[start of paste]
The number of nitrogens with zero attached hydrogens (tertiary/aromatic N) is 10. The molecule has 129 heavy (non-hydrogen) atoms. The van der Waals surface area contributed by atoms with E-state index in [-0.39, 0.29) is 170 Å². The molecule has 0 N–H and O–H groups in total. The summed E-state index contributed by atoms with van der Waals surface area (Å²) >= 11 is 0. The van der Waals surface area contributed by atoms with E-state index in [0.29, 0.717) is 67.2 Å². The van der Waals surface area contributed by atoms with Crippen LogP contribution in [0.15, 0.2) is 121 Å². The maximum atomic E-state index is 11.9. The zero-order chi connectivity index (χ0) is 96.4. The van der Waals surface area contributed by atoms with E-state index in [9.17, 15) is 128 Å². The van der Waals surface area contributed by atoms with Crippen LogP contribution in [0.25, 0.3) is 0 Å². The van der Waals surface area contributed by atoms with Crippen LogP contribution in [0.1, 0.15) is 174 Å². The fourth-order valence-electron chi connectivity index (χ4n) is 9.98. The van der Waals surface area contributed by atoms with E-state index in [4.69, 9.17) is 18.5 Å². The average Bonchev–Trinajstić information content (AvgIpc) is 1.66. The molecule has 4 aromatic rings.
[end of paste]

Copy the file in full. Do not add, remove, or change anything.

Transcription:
The number of nitrogens with zero attached hydrogens (tertiary/aromatic N) is 10. The molecule has 129 heavy (non-hydrogen) atoms. The van der Waals surface area contributed by atoms with E-state index in [-0.39, 0.29) is 170 Å². The molecule has 0 N–H and O–H groups in total. The summed E-state index contributed by atoms with van der Waals surface area (Å²) >= 11 is 0. The van der Waals surface area contributed by atoms with E-state index in [0.29, 0.717) is 67.2 Å². The van der Waals surface area contributed by atoms with Crippen LogP contribution in [0.15, 0.2) is 121 Å². The maximum atomic E-state index is 11.9. The zero-order chi connectivity index (χ0) is 96.4. The van der Waals surface area contributed by atoms with E-state index in [9.17, 15) is 128 Å². The van der Waals surface area contributed by atoms with Crippen LogP contribution in [0.25, 0.3) is 0 Å². The van der Waals surface area contributed by atoms with Crippen LogP contribution in [0.1, 0.15) is 174 Å². The fourth-order valence-electron chi connectivity index (χ4n) is 9.98. The van der Waals surface area contributed by atoms with E-state index in [4.69, 9.17) is 18.5 Å². The average Bonchev–Trinajstić information content (AvgIpc) is 1.66. The molecule has 4 aromatic rings.